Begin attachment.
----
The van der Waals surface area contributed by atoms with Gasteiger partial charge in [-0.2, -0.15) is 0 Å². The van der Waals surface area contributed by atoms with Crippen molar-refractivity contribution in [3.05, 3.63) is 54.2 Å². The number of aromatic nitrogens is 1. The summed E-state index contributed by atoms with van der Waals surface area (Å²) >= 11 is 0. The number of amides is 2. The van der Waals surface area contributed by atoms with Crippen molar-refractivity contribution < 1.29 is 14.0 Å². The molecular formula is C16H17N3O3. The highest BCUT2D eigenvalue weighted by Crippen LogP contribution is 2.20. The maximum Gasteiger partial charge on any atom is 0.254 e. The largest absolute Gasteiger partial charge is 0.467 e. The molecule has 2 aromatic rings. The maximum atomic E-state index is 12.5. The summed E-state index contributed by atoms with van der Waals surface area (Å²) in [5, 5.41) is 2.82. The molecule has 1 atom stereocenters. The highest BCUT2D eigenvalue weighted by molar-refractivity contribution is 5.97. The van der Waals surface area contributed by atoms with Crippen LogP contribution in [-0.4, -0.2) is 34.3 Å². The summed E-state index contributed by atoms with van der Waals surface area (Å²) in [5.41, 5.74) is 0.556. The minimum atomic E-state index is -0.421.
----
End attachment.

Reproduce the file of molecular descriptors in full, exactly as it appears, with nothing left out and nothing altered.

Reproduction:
The van der Waals surface area contributed by atoms with Gasteiger partial charge in [-0.2, -0.15) is 0 Å². The van der Waals surface area contributed by atoms with Crippen molar-refractivity contribution in [3.05, 3.63) is 54.2 Å². The number of aromatic nitrogens is 1. The summed E-state index contributed by atoms with van der Waals surface area (Å²) >= 11 is 0. The number of amides is 2. The van der Waals surface area contributed by atoms with Crippen molar-refractivity contribution < 1.29 is 14.0 Å². The molecular formula is C16H17N3O3. The highest BCUT2D eigenvalue weighted by Crippen LogP contribution is 2.20. The maximum Gasteiger partial charge on any atom is 0.254 e. The largest absolute Gasteiger partial charge is 0.467 e. The molecule has 2 aromatic rings. The maximum atomic E-state index is 12.5. The summed E-state index contributed by atoms with van der Waals surface area (Å²) in [5, 5.41) is 2.82. The molecule has 1 atom stereocenters. The highest BCUT2D eigenvalue weighted by molar-refractivity contribution is 5.97. The van der Waals surface area contributed by atoms with Crippen LogP contribution in [-0.4, -0.2) is 34.3 Å². The summed E-state index contributed by atoms with van der Waals surface area (Å²) in [5.41, 5.74) is 0.556. The minimum atomic E-state index is -0.421.